CLOSED: Love Chix @ Assembly Chef's Hall (Toronto)

Dining with a group with very different tastes? Assembly Chef's Hall combines a number of Toronto's restaurants into one area… sort of like Harrod’s food hall or Eataly. Laid out as two seating areas with the restaurants in the centre, make sure to specify the zone you’re sitting in when meeting friends, otherwise finding each other may be difficult. The dining rooms offer comfortable leather chairs and sturdy wooden tables; it feels like you’re eating in a restaurant, you’ll just need to get your own food. Each room also has a bar, where drinks are also grab and go.

In terms of eateries, The Good Son’s freshly made pizza was popular during a weeknight visit. The mini Kao San Road and Los Colibris stalls also peaked my interest, but I decided to go with something I haven’t had before. That’s when Love Chix’s colourful sign and fried food aroma lured me over. Indeed, it may have also been due to a monstrous fried chicken sandwich sitting at the pass. It looked so good that I had to get my hands on some fried chicken.

The three-piece ($14) with a side of French fries ($3) arrived freshly made with thick house-made ketchup.  I loved the sauce on the chicken, the hot and sweet sauce melted into the juicy chicken meat. Be forewarned, the pieces are small (the three-piece consisted of two drum sticks and a boneless wing); if you’re even remotely hungry, go with the five-piece. While the fries were good at first, after 5-minutes they got stale fast. It made me have eater's regret for not ordering the fried Brussel sprouts.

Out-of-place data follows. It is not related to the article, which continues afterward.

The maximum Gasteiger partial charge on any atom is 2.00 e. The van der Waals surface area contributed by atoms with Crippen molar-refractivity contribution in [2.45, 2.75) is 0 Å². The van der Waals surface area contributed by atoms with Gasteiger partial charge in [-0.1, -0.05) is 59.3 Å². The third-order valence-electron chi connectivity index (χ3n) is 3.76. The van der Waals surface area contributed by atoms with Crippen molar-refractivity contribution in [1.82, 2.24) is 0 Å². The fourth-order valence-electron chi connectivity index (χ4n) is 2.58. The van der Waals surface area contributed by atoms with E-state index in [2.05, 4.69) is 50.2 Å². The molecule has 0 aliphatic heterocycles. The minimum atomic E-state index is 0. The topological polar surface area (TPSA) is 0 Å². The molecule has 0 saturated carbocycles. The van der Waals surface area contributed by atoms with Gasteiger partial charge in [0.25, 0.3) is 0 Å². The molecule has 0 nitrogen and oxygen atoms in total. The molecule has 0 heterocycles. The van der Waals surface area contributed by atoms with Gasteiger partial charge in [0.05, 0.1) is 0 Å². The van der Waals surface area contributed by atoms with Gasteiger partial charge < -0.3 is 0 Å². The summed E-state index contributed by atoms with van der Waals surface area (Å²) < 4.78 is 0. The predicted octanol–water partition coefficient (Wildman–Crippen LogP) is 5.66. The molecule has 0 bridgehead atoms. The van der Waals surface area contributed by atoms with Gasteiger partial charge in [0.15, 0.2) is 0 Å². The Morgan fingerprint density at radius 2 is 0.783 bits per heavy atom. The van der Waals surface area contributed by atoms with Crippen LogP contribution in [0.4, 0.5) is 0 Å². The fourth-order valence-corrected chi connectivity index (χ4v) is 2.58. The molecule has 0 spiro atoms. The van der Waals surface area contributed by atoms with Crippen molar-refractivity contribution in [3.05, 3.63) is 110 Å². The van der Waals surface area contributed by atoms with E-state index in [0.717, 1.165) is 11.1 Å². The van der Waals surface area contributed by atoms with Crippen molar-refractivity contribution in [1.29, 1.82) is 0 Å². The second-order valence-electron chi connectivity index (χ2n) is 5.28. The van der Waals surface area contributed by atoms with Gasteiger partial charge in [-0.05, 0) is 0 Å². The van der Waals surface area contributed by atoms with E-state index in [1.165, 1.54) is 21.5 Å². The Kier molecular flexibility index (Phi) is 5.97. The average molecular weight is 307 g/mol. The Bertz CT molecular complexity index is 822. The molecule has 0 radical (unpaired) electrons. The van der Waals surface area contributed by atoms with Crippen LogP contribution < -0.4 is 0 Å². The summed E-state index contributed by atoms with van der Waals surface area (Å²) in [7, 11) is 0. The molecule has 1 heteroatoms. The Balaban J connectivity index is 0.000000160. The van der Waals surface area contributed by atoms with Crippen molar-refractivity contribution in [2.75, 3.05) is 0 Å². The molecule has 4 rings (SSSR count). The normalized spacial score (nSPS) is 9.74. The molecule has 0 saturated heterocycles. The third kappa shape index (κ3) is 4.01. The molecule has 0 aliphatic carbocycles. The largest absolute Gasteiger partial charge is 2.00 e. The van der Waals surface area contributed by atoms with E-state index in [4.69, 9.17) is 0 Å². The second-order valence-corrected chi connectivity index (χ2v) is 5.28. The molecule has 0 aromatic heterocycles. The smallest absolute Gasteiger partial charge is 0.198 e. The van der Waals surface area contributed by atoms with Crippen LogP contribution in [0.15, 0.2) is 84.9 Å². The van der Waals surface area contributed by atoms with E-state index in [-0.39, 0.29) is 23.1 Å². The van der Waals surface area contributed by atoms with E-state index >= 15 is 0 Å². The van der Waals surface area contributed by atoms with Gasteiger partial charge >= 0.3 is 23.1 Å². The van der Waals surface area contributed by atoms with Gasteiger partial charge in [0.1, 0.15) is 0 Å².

My friends opted for Resto Boemo instead. The rich truffle gnocchi ($18), which was a hefty portion, was too soft for my taste. If the pasta isn't your thing, their burger with truffle Parmesan fries smelled heavenly.

Overall, Assembly Chef’s Hall is a great concept, but a few improvements would make it even better.
  • Sadly, many restaurants still used disposable containers. With a shared space like a food hall, I would have thought they’d invest in communal plates and cutlery – if Eaton Centre can do it, surely it is possible at Assembly! Mother Nature will thank us later.
  • There’s no way of indicating a table is occupied, which means unless it’s the winter and you have coats, someone needs to stay behind to claim the space. Since looking around and waiting for your food to be prepared takes time, it generally means a full half hour passes before everyone is back at the table. A simple vacant/occupied sign at the table, like Marche, would help.
  • Lastly, for an eatery connected to Google, I would have thought it’d be more technologically advanced. It was a bit annoying you pay at each station (including separately at the bar). They have launched an app, but judging by the reviews, it hasn’t been helping with the ordering and payment process. Tweeks are required.
It is nice that you’re able to stay for as long as you please; while there are staff who clear the table, no one bothers you to leave. Hearing it gets very busy during lunch, it wasn’t too packed in the evening (easiest for tables of four or less). Although on my next visit, I’m aiming to go back for Tachi, the stand-up omakase sushi bar from Chef Jackie Lin. For that, you don’t even need a table.

Overall mark - 7 out of 10

How To Find Them
 Location: Toronto, Canada
 Address: 111 Richmond Street West

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Gastro World's Grading System

  • Anything under 5 - I really disliked and will never go back
  • 6 - decent restaurant but I likely won't return
  • 7 - decent restaurant and I will likely return
  • 8 - great restaurant that I'd be happy to recommend
  • 9 - fantastic restaurant that I would love to visit regularly and highly recommend
  • 10 - absolute perfection!

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